After raising $800,000 less than it hoped for this year’s $6.9 million fund drive, the Arts & Science Council announced Tuesday it would no longer underwrite school field trips to Charlotte cultural venues, including the science museum Discovery Place.
Begun four years ago as the recession gripped Charlotte and the school system slashed its budget, the program paid for school bus trips that allowed thousands of students to visit museums and attend educational performances by the Charlotte Symphony and other groups.
That program was meant to be a temporary solution to connecting pupils to the venues until the economy rebounded and Charlotte-Mecklenburg Schools could afford to resume paying for the trips, said Robert Bush, ASC president.
“Donors that gave us temporary increases to do that said that was a temporary fix,” he said. “They were looking for the school system to step back up. They’re disappointed, and we’re disappointed too.”
In announcing $6.6 million in grants to Mecklenburg arts and cultural groups on Tuesday, the ASC said for the first time in five years it was not cutting operating grants to major organizations such as the symphony, opera, ballet and major museums.
Last year, more than 51,000 Mecklenburg students participated in field trips at a cost of $338,000, largely underwritten by donors to the ASC. Major contributors included Wells Fargo and Bank of America.
Trips ranged from performances by the Children’s Theatre of Charlotte of “Brother Rabbit Spinning Free” for elementary students to visits by seventh-graders to the Mint Museum Uptown, the Harvey B. Gantt Center for African-American Arts + Culture and the Bechtler Museum of Modern Art in tandem with curriculums in history, social studies and language arts.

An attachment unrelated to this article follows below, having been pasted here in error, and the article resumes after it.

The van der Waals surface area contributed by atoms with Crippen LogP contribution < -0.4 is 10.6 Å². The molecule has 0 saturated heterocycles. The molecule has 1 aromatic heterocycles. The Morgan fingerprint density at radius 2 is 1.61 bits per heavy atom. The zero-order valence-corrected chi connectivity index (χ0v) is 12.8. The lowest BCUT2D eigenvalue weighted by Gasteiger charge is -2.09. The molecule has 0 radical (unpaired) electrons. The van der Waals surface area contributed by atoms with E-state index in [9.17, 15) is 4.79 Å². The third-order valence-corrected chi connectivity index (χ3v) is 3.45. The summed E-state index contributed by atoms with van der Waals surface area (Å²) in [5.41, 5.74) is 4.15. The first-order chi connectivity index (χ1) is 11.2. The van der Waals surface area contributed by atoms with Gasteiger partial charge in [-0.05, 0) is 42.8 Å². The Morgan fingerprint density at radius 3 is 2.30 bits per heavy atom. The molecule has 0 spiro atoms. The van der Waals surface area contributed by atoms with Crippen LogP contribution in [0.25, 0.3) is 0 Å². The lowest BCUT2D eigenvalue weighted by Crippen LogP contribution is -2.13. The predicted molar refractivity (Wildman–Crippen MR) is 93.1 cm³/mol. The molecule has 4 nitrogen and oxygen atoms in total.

CMS officials were in an all-day workshop Tuesday and couldn’t be reached for comment.
STEM subjects covered
Last year, the program brought to Discovery Place 10,800 Mecklenburg sixth-graders from 40 schools and 400 classrooms who studied robotics and other STEM subjects: science, technology, engineering and math.
“We hope the school district and their partners will find a way to let the students have this great experience they’ve had over the years,” said Catherine Wilson Horne, president of Discovery Place.
Horne said that after field trips were cut four years ago, Discovery Place increased its science outreach program, which now reaches about 50,000 students through educators who bring exhibitions into classrooms.
Overall, Discovery Place serves about 90,000 children a year from the two Carolinas and Virginia, she said.
This year, the ASC set a goal of raising $6.9 million but fell 12 percent short.
Bush said workplace giving campaigns, which have been in decline for years, continued to fall. Major corporate gifts were down this year too, though it was largely the result of companies involved in mergers or acquisitions.
In addition to cutting the school field trips, ASC reduced staff by leaving positions open and cut grants to recipients such as festivals, Bush said.
In all, ASC announced grants to 57 organizations, ranging from $1 million to the Mint Museum of Art for operations to $1,850 to Silent Images Inc. to teach photography to homeless children.
Mecklenburg’s six suburban towns each received $5,000 (the same as last year) for arts projects ranging from the Hello Huntersville Music & Arts Festival to a public art sculpture for Davidson called “The Dancer.”
Positive trends in drive
But Bush said there were several encouraging trends from this year’s drive:
“Overall we feel good by the dollars we generated this year,” Bush said. “It’s not everything we’d hoped for, but it wasn’t as tight as past years.”